One of the new activities offered by the Finca Esperanza Verde since I was there last time was the opportunity to do a jewelry making workshop with Las Mujeres del Plomo – a women’s collective in the nearby community of El Plomo.
Those of you who know me know that I love jewelry, and my souvenir of choice when I travel these days is a piece of hand-crafted jewelry – especially if I can buy it directly from the artisan themselves. Even better if I can work with the artisan and make it myself, so this was the perfect activity for me!
The jewelry is actually made of seeds gathered from the local area, predominantly by children in the community. The 4 women in the collective (Maritza, Yorlene, Melba and Gloria) purposefully include children in the endeavour to teach them about the plants in their region, caring for their environment and give them the opportunity to earn a little money. The kids look for specific seeds but can also bring in other natural things they find that they think are interesting.
Martiza worked with me to design (the hardest bit for me) and make a bracelet.
I was limited to the types of seeds that were collected recently (obviously it is a seasonal thing) and really loved the seeds from the Guanacaste tree. But the trick was to break up the repetitive pattern of Guanacaste seed (dark brown and black with a yellow-ish dividing line) and the Platanillo seeds (small, round, black seeds) with an “accent” seed. In the end we decided on the deep burgundy seed from the Guapinol tree and set to work.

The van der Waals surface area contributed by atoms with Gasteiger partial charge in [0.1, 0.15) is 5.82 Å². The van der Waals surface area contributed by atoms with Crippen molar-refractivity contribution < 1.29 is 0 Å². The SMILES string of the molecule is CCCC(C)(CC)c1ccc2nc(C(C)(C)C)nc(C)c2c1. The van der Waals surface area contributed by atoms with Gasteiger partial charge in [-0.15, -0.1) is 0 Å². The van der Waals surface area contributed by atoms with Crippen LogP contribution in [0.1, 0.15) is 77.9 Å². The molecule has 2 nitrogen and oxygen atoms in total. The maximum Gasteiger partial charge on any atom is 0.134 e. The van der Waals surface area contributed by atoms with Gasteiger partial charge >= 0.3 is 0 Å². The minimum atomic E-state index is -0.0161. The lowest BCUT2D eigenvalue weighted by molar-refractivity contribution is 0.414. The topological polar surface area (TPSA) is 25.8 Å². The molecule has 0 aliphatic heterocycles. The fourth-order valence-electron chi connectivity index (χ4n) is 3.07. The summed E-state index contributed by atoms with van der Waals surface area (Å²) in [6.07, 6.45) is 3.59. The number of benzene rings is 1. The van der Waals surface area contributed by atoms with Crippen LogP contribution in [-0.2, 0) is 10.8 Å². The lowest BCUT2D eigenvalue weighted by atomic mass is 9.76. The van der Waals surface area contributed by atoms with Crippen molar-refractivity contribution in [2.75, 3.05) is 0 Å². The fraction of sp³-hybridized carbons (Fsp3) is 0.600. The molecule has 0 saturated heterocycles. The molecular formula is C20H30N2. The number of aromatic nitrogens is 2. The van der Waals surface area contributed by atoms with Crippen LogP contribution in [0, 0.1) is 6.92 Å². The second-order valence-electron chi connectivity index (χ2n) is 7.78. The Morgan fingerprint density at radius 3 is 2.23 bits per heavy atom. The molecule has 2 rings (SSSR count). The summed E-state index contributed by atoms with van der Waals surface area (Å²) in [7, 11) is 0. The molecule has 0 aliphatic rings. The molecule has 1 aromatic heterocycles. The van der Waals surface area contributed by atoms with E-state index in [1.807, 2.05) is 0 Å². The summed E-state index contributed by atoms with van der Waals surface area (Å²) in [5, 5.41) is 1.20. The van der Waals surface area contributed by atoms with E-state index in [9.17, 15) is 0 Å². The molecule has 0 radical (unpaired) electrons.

Given the seeds had already had very fine holes drilled, the first step was to strip the wax from the thread that would hold the whole thing together. Then it was just a matter of threading the seeds according to the pattern, tying some knots to separate the accent Guapinol seed from the rest, tying some more fancy knots so that I could expand the bracelet to get it on and off, and then finish off with a polish (baby oil) which really bought the bracelet to life.
Although it is not the type of jewelry I usually wear, I’m really, really happy with the final product!
And I’m really glad that Vivianne (owner of Finca Esperanza Verde who also joined me for my visit) advised me afterwards to avoid getting it wet — after all, it could sprout!
The full story behind this special group of 4 women is pretty incredible and I encourage you to visit if you are in Nicaragua to learn more, chat with these amazing women and enjoy a fabulous jewelry making experience while you are at it!